A Research Guide for Students by I Lee

Autobiography of Carl Kaas

A Member of the Dutch Underground in World War II

Chapter 19: The Funeral

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We buried him (Uncle Aoris) in the fall of 1943 or 1944 at a ripe old age. This was the most sombre funeral I could remember - not because it was our funny uncle who left, or the four grownup children who lost their father; everybody knew dying was a part of life.

No, this was in the latter part of the Second World War when people were starving. So there was no eating or drinking afterwards.

The normal way things were done before the war when someone died was like this: first, the doctor declared the person dead and informed the legal authorities. If no foul play was suspected, one could go ahead and dispose of the remains. Then a coffin was ordered and delivered to the house of the deceased. Someone, usually one of the neighbors got all dressed up and would wear a high hat. If he didn't have one of his own, he would borrow one. The hat was a must because it instilled a kind of respect for the dead. This person had the duty to inform the invited guests of the dead and of the date and time of burial. Of course everyone already knew, but this man made it official. When he would make his announcement, he would be invited to a refreshment in the form of a shot of "ouwe klarre", very strong whisky.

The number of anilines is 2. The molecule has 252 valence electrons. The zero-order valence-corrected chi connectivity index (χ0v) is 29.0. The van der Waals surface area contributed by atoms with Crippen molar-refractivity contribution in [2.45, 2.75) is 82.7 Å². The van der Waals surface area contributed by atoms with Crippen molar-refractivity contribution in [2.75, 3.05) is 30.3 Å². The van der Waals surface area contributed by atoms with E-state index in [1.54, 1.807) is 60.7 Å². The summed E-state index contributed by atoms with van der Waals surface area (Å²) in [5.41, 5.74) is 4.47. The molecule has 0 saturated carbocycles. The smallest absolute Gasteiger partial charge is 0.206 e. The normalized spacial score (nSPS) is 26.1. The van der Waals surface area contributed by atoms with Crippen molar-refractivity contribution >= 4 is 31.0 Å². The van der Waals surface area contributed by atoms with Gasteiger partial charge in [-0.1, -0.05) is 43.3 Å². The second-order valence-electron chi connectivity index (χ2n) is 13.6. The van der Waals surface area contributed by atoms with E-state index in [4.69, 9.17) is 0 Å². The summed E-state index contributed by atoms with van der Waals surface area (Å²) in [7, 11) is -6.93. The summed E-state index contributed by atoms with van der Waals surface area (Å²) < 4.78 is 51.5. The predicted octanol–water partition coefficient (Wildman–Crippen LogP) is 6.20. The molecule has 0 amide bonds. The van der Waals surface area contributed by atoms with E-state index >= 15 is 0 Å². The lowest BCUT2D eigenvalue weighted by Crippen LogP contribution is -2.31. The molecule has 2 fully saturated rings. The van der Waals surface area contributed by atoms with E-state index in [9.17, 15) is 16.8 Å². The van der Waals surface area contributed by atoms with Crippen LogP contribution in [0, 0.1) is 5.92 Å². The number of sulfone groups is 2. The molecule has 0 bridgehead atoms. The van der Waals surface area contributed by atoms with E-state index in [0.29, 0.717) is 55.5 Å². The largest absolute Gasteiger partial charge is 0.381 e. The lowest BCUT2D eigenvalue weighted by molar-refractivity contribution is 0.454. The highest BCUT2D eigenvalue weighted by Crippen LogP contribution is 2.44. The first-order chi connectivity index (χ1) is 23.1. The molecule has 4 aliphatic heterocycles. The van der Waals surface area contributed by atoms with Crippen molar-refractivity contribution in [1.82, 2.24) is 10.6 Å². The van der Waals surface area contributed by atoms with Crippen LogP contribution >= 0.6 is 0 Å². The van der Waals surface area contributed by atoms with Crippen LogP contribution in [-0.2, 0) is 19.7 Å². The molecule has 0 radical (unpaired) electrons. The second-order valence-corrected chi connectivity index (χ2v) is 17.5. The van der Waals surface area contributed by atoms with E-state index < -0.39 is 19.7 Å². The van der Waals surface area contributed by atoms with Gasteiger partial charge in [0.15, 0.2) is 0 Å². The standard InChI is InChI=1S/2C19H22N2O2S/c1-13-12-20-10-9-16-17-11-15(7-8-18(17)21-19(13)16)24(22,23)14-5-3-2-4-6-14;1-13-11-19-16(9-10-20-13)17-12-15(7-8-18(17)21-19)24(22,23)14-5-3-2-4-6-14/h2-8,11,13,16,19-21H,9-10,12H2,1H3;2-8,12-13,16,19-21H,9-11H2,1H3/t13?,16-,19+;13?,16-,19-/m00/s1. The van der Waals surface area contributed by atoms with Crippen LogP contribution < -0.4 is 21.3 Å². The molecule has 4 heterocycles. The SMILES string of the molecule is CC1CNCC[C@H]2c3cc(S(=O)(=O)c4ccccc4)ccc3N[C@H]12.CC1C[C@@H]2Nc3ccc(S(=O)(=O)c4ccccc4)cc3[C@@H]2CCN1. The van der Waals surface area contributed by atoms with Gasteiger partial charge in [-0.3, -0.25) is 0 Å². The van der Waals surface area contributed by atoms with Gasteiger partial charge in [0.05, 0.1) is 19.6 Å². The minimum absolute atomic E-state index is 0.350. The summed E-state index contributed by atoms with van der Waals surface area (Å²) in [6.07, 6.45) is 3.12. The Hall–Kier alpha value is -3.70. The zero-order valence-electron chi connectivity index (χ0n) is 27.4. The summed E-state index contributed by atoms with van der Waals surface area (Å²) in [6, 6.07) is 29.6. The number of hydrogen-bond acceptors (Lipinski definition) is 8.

After three or four visits, he started to feel no more pain, in fact, many times he wasn't able to mount his bike anymore because the darn thing threw him every time he tried. Then it was time to walk home. For us kids, it was hilarious and the older folks enjoyed it just as much, but of course they had to keep a straight face.

On the day of the funeral, a fancy hearse came from the city off Amersfoort, drawn by two black horses with black covers, and a horseman in black with a big mustache and a high black hat and a big horsewhip which he never used.

Then came six or eight pallbearers to the house and loaded the coffin into the hearse, and off they went to the church. The pallbearers had to walk beside the hearse and the horses. Behind came the family and friends who rode in "tentwagons". At the church, the pallbearers took the coffin inside for the service and prayers. Afterwards, they took it in procession to the cemetery where the burial took place.

Now everyone was ready for refreshments which consisted of white buns with cheese and coffee. We young people thought this was fantastic, because we never got food like that at home. We made jokes about that, of course, like "I'm not going to eat for two days before the funeral", or "I'm going to eat so much that I won't be able to eat for three days afterwards".

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